Updated vaccinations are key to good college health

While purchasing all the necessary back to school supplies in the coming weeks, incoming college students may also want to update their vaccination records. Being vaccinated is a simple way to prevent several controllable infectious illnesses, says an expert at Washington University in St. Louis.

Alan Glass
Alan Glass

“When you go away to college, you transition into an environment where you potentially live in close quarters with other people, making it a lot easier to contract a number of illnesses,” says Alan Glass, M.D., assistant vice chancellor and director of the university’s Habif Health and Wellness Center and president-elect of the American College Health Association (ACHA).

A full list of vaccines recommended for all college-age students can be found on the ACHA Web site at www.acha.org/info_resources/RIPIstatement.pdf.

While having an updated vaccination record is recommended, the only vaccine required at most U.S. schools is the measles vaccine. Some universities also require a meningitis vaccine, Glass says.

“For many of us, vaccines are just something we get without giving it a second thought,” he says. “You start receiving them as an infant because your parents know you are supposed to be vaccinated.”

And while vaccines may seem less important to a college student than getting the latest laptop computer or signing up for the right classes, they are extremely important.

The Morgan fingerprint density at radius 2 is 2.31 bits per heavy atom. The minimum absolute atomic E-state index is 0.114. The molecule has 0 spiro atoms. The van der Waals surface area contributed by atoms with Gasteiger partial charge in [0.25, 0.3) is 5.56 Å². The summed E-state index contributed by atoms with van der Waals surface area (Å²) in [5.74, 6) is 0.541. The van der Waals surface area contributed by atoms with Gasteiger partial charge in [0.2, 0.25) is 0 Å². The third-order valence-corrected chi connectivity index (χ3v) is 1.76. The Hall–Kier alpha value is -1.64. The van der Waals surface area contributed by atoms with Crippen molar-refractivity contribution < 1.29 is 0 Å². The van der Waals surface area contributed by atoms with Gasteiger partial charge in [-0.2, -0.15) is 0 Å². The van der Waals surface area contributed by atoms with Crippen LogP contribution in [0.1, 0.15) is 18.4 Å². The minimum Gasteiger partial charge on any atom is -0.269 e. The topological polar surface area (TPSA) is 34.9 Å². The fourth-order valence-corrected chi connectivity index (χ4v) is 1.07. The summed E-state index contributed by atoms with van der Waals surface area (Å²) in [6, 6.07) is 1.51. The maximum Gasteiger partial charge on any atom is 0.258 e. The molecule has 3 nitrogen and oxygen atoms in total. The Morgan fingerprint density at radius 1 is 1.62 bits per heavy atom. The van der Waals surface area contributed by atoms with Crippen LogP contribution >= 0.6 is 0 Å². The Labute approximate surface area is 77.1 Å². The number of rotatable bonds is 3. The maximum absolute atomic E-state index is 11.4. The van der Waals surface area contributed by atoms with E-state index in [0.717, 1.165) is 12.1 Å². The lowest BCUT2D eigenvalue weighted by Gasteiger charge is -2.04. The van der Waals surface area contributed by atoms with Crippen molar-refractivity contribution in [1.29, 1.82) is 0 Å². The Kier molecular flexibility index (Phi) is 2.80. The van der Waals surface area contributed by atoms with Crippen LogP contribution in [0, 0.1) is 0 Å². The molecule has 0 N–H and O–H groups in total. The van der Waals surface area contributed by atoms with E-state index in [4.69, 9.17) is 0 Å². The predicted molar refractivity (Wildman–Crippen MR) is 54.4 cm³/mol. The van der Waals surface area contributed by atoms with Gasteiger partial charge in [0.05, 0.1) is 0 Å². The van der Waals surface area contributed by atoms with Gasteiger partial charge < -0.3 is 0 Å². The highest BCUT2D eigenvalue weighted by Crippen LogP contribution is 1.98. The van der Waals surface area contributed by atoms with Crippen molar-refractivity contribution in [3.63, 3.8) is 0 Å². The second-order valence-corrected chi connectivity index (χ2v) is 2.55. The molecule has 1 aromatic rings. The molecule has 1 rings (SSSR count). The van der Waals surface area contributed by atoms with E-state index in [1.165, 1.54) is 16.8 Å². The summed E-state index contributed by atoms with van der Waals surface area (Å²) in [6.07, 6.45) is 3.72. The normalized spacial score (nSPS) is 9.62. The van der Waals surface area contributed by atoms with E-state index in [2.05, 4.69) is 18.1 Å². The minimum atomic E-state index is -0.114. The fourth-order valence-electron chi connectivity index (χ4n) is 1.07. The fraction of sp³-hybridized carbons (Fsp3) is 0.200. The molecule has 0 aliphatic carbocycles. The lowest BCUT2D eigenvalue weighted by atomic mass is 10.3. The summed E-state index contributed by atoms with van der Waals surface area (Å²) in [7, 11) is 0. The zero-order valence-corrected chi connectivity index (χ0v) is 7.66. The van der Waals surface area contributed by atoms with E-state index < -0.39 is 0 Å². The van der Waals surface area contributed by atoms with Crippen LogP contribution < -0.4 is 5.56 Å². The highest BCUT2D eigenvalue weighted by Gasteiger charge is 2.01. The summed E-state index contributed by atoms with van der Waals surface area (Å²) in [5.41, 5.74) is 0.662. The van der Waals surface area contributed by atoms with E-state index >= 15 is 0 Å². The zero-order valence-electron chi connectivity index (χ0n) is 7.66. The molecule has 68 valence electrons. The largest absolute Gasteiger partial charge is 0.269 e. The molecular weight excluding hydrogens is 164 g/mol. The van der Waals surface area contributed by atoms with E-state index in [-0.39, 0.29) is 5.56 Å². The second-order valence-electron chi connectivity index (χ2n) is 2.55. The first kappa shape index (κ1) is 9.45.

“Most students will have had most of the vaccines on the ACHA list because elementary and secondary schools require those vaccines to be enrolled,” Glass says. “Before they arrive on campus, students need to decide whether they should receive a meningitis, human papillomavirus (HPV) and influenza vaccine.

The flu vaccine is recommended for college-age people because there can be a number of significant consequences of the flu, and being ill for an extended period of time during college can have some pretty significant academic impact.”

While the ACHA has made no official recommendations regarding vaccinating college students against the H1N1 swine flu at this point, the group is encouraging people to follow the recommendations of the Centers for Disease Control and their local health departments as the vaccination becomes more widely available, Glass says.

He says that college-age students will be on the priority list for the swine flu vaccine, along with pregnant women, people who care for young children and health-care workers.